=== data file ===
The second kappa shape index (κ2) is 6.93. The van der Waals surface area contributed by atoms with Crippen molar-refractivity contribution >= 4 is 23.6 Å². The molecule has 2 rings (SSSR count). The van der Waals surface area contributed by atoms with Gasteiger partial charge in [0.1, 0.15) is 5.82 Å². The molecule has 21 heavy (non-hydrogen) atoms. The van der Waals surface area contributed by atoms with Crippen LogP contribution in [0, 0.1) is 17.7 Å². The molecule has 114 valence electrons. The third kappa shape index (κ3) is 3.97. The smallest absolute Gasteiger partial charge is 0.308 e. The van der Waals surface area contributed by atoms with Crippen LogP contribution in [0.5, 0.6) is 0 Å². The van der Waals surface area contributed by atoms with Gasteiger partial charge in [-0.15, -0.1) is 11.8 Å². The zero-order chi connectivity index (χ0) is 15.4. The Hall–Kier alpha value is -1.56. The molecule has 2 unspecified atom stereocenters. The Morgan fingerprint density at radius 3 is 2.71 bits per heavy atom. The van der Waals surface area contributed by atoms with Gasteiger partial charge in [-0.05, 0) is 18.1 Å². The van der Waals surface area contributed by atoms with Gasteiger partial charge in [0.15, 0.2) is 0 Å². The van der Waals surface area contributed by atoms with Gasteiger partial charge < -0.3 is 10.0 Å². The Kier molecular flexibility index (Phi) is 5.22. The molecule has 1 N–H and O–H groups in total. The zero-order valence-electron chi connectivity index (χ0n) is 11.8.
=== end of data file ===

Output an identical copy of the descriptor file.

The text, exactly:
The second kappa shape index (κ2) is 6.93. The van der Waals surface area contributed by atoms with Crippen molar-refractivity contribution >= 4 is 23.6 Å². The molecule has 2 rings (SSSR count). The van der Waals surface area contributed by atoms with Gasteiger partial charge in [0.1, 0.15) is 5.82 Å². The molecule has 21 heavy (non-hydrogen) atoms. The van der Waals surface area contributed by atoms with Crippen LogP contribution in [0, 0.1) is 17.7 Å². The molecule has 114 valence electrons. The third kappa shape index (κ3) is 3.97. The smallest absolute Gasteiger partial charge is 0.308 e. The van der Waals surface area contributed by atoms with Crippen LogP contribution in [0.5, 0.6) is 0 Å². The van der Waals surface area contributed by atoms with Gasteiger partial charge in [-0.15, -0.1) is 11.8 Å². The zero-order chi connectivity index (χ0) is 15.4. The Hall–Kier alpha value is -1.56. The molecule has 2 unspecified atom stereocenters. The Morgan fingerprint density at radius 3 is 2.71 bits per heavy atom. The van der Waals surface area contributed by atoms with Gasteiger partial charge in [-0.05, 0) is 18.1 Å². The van der Waals surface area contributed by atoms with Gasteiger partial charge in [0.15, 0.2) is 0 Å². The van der Waals surface area contributed by atoms with Gasteiger partial charge < -0.3 is 10.0 Å². The Kier molecular flexibility index (Phi) is 5.22. The molecule has 1 N–H and O–H groups in total. The zero-order valence-electron chi connectivity index (χ0n) is 11.8.